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Examples of Bankruptcy Fraud Investigations - Fiscal Year 2013

The following examples of bankruptcy fraud investigations are written from public record documents on file in the court records in the judicial district in which the cases were prosecuted.

Texas Man Sentenced for Bankruptcy Fraud and Tax Crimes
On July 17, 2013, in Fort Worth, Texas, Larry Lake was sentenced to 168 months in prison and ordered to pay $550,000 in fines and approximately $25 million in taxes, interest and penalties. Lake was convicted at trial in February 2013 of concealment of assets (bankruptcy fraud) and tax evasion. According to evidence presented at Lake’s trial, the day before he filed for bankruptcy in November 2004, he knowingly and fraudulently transferred and concealed more than $3 million held in an on-line trading account and a bank account. He transferred the funds through a series of bank deposits, wire transfers and cashier’s checks, as well as used a shell company to help hide assets. From August 2006 through November 2009, Lake and his spouse agreed to structure more than 1,100 currency deposits, into at least 13 different bank accounts. These accounts were spread among several financial institutions, and the total amount structured during this period was in excess of $9.3 million. Lake and  his spouse created at least two shell companies, which he used to open some of the 13 bank accounts used in the structuring scheme. In addition, Lake under-reported income on his and his spouse’s joint tax returns for the tax years 2006 through 2008.

Iowa Man Sentenced for Bankruptcy Fraud and Interfering with Internal Revenue Laws
On July 9, 2013, in Cedar Rapids, Iowa, Michael Recker, of Arlington, Iowa, was sentenced to 46 months in prison, three years of supervised release and ordered to pay $26,267 in restitution. Recker pleaded guilty in March 2013 to conspiring to fabricate false grain elevator scale tickets, bankruptcy fraud and impeding Internal Revenue laws.  At the plea hearing and in his plea agreement, Recker admitted that in 2008 and 2009, he bribed an employee of a northern Iowa grain elevator to create false and fictitious grain elevator scale tickets. The employee fabricated eight false grain elevator tickets, in exchange accepting thousands of dollars in bribes from Recker. The grain elevator paid Recker more than $20,000 based on the false tickets. Recker also sold a combine at auction for approximately $50,000 prior to filing for bankruptcy protection in the United States Bankruptcy Court. In bankruptcy documents, Recker did not disclose the proceeds still owed to him by the auction company and when questioned about the proceeds, Recker lied to the court. Finally, Recker admitted that he tried to obstruct or impede the administration of the Internal Revenue laws by trying to hide and conceal his taxable income by, among other ways, having the checks from the grain elevator fraud made payable to his then-girlfriend and passing them, and the bribes, through a bank  account established in her name.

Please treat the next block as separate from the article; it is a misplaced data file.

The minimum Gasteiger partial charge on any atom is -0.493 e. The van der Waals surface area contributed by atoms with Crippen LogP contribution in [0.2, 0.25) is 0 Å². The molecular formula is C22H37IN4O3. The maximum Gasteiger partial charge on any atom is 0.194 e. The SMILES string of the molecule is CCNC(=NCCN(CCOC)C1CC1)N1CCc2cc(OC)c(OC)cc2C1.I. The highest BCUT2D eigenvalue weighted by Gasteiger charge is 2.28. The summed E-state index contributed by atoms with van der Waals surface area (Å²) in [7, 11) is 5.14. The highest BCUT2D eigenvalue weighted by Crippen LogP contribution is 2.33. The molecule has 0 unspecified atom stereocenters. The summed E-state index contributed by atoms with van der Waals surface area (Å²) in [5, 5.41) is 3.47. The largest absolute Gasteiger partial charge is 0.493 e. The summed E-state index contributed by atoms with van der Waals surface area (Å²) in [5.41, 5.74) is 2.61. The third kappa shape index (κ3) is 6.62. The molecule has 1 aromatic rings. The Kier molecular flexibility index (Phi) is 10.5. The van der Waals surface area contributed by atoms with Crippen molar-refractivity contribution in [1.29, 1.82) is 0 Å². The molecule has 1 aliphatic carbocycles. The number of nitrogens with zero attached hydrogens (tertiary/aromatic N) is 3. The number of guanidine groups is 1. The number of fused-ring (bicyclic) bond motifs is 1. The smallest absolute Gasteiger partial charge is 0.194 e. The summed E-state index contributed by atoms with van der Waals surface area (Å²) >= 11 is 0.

Maryland Man Sentenced for Bankruptcy Fraud and Filing False Tax Returns